Yosemite’s Historic Wawona Hotel Fountains Spring to Life
With its white wooden buildings, verandas and sprawling green lawns, Yosemite's Wawona Hotel cradles its visitors in Victorian elegance. Two signature features of this National Landmark - the stone fountain in front of the hotel and a fountain at the entrance to the adjacent Thomas Hill Studio - have again sprung to life after major rehabilitation projects.
Yosemite Conservancy, the National Park Service, and DNC Parks & Resorts at Yosemite, Inc., which manages the hotel, partnered on the projects that needed $400,000 in rehabilitation work.
"Yosemite's natural wonders are complemented by historic places like the Wawona Hotel and its fountains," said Mike Tollefson, President, Yosemite Conservancy. "By connecting people to the park through its history, we are improving the visitor's experience today and encouraging people to preserve Yosemite for future generations."
The Wawona Hotel fountain sits prominently at the center of the hotel's formal circular drive. Remodeled over 90 years ago, it has long been in need of repair and has been covered for years by a protective tarp. A smaller fountain built in 1895 adds character to the entrance of the Thomas Hill Studio, which now serves as the Wawona Visitor Center. The work brought back each fountain's most recent appearance as well as updating plumbing to contemporary standards with water saving features.
"The fountains are important features of the cultural landscape of the Wawona district. It's wonderful to see that they've been given new life so that visitors can enjoy part of Yosemite's early history," stated Don Neubacher, Yosemite National Park Superintendent.
The Wawona Hotel, opened in 1879 and designated as a National Historic Landmark, is the largest existing Victorian hotel complex within the boundaries of a national park. Today, the Wawona Visitor Center at the Thomas Hill Studio provides information, wilderness permits, books and opportunities to learn more about Hill's work. Built in 1883, it has been an artist's studio and showroom, a dance hall, and even an ice cream parlor.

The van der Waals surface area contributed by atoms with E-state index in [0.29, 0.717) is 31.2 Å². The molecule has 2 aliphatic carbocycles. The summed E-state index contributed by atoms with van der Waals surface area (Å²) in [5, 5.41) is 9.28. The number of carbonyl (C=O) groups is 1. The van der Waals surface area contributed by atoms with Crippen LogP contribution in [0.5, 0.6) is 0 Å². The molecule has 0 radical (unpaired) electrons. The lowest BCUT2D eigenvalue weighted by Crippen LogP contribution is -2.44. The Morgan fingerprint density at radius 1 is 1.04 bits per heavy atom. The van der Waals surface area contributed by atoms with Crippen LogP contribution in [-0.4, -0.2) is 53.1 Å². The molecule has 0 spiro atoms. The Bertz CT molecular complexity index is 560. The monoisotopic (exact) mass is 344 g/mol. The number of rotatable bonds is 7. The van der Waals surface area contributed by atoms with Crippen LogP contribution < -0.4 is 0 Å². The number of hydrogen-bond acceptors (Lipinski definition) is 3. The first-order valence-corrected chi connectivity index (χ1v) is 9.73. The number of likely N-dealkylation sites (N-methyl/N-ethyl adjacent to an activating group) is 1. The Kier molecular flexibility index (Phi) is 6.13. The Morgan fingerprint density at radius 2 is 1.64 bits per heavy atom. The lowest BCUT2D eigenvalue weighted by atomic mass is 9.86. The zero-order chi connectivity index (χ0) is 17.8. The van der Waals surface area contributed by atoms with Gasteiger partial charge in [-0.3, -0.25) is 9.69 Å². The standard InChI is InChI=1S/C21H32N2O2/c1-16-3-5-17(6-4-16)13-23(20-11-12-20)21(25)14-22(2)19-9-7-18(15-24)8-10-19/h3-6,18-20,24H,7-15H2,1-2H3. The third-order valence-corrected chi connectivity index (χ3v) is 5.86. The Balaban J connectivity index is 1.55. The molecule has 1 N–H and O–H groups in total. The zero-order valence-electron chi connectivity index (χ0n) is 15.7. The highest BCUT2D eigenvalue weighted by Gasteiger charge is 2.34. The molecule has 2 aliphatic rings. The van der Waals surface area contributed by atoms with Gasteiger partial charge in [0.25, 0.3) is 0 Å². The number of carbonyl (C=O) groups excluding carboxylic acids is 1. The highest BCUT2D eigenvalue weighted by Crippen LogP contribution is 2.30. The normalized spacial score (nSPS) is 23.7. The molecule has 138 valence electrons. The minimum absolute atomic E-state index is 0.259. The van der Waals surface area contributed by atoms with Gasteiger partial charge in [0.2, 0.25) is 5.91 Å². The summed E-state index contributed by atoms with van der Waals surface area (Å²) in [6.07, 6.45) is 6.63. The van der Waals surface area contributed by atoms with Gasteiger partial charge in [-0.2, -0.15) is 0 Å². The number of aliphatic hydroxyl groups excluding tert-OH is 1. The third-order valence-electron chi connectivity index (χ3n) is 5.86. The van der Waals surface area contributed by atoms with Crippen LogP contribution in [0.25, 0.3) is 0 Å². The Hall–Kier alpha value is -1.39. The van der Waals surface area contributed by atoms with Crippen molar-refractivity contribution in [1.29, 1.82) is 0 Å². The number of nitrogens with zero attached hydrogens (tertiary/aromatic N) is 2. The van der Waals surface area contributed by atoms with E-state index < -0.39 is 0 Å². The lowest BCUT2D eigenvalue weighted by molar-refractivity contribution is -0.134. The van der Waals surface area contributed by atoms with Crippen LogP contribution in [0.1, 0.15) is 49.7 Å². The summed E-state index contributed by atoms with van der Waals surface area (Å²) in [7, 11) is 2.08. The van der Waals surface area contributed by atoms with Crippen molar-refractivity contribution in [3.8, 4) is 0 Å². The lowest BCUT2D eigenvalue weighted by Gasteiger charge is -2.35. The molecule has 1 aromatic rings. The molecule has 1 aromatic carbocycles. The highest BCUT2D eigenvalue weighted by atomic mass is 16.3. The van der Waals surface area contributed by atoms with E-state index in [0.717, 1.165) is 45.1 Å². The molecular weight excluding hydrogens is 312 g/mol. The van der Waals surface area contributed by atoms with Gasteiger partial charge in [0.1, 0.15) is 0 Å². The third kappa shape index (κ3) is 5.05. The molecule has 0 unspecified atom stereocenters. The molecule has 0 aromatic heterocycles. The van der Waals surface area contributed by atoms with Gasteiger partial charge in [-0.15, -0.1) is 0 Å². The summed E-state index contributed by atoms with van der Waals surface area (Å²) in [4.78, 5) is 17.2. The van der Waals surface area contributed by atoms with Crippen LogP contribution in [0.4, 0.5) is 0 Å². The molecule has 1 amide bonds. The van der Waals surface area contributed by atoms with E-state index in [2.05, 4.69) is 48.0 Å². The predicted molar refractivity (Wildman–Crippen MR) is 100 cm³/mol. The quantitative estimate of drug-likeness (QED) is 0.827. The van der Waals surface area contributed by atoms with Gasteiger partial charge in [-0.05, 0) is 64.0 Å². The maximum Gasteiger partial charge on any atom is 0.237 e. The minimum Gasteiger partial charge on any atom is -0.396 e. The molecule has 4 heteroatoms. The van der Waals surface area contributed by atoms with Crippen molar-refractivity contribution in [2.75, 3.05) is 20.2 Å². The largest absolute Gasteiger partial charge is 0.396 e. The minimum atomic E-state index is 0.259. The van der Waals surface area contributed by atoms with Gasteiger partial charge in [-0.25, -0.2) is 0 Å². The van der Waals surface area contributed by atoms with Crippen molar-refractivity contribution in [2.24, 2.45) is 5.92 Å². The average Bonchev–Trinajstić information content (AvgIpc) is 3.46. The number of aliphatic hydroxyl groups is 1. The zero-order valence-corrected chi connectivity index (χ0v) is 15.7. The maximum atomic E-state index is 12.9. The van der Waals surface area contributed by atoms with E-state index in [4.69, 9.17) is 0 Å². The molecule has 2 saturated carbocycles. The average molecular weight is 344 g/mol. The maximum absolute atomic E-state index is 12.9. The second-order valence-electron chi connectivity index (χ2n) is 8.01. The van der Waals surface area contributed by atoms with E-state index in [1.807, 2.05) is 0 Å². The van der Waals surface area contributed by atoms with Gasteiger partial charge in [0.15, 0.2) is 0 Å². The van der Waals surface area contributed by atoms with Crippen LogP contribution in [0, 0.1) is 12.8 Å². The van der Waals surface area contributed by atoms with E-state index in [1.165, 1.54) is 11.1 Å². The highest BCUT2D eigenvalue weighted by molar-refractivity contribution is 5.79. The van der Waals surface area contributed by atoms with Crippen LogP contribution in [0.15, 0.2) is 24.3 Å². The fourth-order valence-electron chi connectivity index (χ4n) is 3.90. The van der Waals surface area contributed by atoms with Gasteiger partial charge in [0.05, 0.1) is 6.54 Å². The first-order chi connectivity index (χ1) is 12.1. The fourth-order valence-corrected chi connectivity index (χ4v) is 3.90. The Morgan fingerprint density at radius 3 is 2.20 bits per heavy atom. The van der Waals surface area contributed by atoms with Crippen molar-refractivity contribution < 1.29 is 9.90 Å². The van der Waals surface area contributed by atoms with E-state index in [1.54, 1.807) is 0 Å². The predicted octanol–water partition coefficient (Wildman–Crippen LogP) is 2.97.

About Yosemite Conservancy
Yosemite Conservancy is the only philanthropic organization dedicated exclusively to the protection and preservation of Yosemite National Park and enhancement of the visitor experience. The Conservancy works to restore trails, protect wildlife through scientific research and habitat restoration, and offers outdoor programs that provide visitors with unique ways to connect with the park. It has funded over 300 projects through $60 million in grants in areas including trail and habitat restoration, wildlife protection, education, volunteering, and the production of award winning books and DVDs. Learn more at www.yosemiteconservancy.org or call 1-800-469-7275.
Did You Know?
The indigenous people of Yosemite Valley have used fire as a tool for thousands of years. Fire was used to encourage the growth of plants used for basket making and to promote the growth of the black oak--a sun loving species--and a staple food source for American Indians from this region.